500 g chicken (preferably with bone, in 6 pieces)
500 g rabbit (preferably with bone, in 6 pieces)
4 tbsp extra virgin olive oil
2 fat cloves of garlic, sliced
2 ripe tomatoes, chopped
2 tsp pimentón de la Vera dulce
200 g broad beans
400 g runner beans, in bits of 4 cm
200 g artichoke hearts
1,4 l hot chicken stock
1 pinch saffron (about 20 threads), soaked in 2 tbsp hot water
400 g paella rice
salt and pepper

Sprinkle chicken and rabbit with salt. Heat the oil in a large skillet. Fry the meat in about 7 minutes brown on all sides.
Turn the heat down and add the garlic, tomatoes and pimenton. Fry while stirring for about 2 minutes. Add the broad beans, runner beans and artichoke hearts. Pour the stock into the pan, bring to the boil and leave to bubble for 10 minutes (without lid).
Add the saffron water. Sprinkle the rice into the pan and stir so that it is distributed evenly around the meat and vegetables. Add salt and pepper to taste. Bring to the boil again and leave to cook for another 10 minutes (without lid). Turn the heat down and let cook for another 8 minutes. When it really gets too dry, add a splash of water. Take from the heat and cover with a clean tea towel, leave to rest for 5 minutes before serving.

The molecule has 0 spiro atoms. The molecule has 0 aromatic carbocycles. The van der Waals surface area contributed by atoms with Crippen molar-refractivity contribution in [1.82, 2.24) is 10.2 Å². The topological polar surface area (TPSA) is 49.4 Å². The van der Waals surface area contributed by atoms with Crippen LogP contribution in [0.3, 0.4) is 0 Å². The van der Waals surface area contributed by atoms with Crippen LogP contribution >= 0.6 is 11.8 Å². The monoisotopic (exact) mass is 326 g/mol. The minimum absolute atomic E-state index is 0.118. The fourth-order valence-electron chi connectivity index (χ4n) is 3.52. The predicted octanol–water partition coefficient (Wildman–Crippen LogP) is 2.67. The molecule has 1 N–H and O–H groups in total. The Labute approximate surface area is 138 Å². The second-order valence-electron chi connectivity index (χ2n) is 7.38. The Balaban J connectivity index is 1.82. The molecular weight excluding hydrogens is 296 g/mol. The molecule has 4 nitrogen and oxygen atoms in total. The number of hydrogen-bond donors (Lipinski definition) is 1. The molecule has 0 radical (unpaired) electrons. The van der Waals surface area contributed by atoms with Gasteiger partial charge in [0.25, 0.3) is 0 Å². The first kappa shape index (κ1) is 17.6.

Quails with thyme and orange

Another very delicious wintery dish. Game can be difficult to prepare, but I find that quail is the easiest game bird to prepare. And with this recipe it becomes almost impossible to do it wrong. By cooking the birds covered they stay nice and moist, the acid from the orange makes the birds even more tender and adds a note of freshness, and the fruity sweetness of the raisins and orange enhance the sweet taste of the quail meat beautifully. The alcohol gives the dish a nice kick and the thyme mellows everything. And all the tastes come together in the delicious sauce that forms in the baking dish.

It is sometimes suggested to serve 2 quails per person, but I think that 1 is enough. Good accompaniments are potato puree and sauteed creamed savoy cabbage or glazed carrots.

Quail

Quails with thyme and orange (serving 4)
Adapted slightly from “The Conran Cookbook”

a small handful of raisins
30 ml eau-de-vie (but whiskey or cognac work well too)
4 sprigs of fresh thyme
4 quails (cleaned completely)
30 g butter
2 strips of orange zest
salt and pepper
juice of 1 orange

Soak the raisins in the alcohol until plump.
Preheat the oven to 190C.
Push a couple of raisins and a sprig of thyme inside each quail.
Melt the butter in an oven-proof dish on the stovetop. When the butter starts to brown, put in the birds and brown them all over. Add the orange zest and remaining raisins and season the birds generously with salt and pepper.
Cover the dish (with a lid or aluminium foil), place in the oven and cook for 10 minutes. Add the orange juice, cover the dish up again and cook for an additional 10 minutes.
Turn up the oven to 220C. Add the alcohol to the dish, stir all the juices together and return to the oven (uncovered) to cook for another 5-10 minutes. This will emulsify the juices and crisp up the skins of the quails a little. As with all meats and birds, leave to rest for 5-10 minutes before eating to ensure a tender result.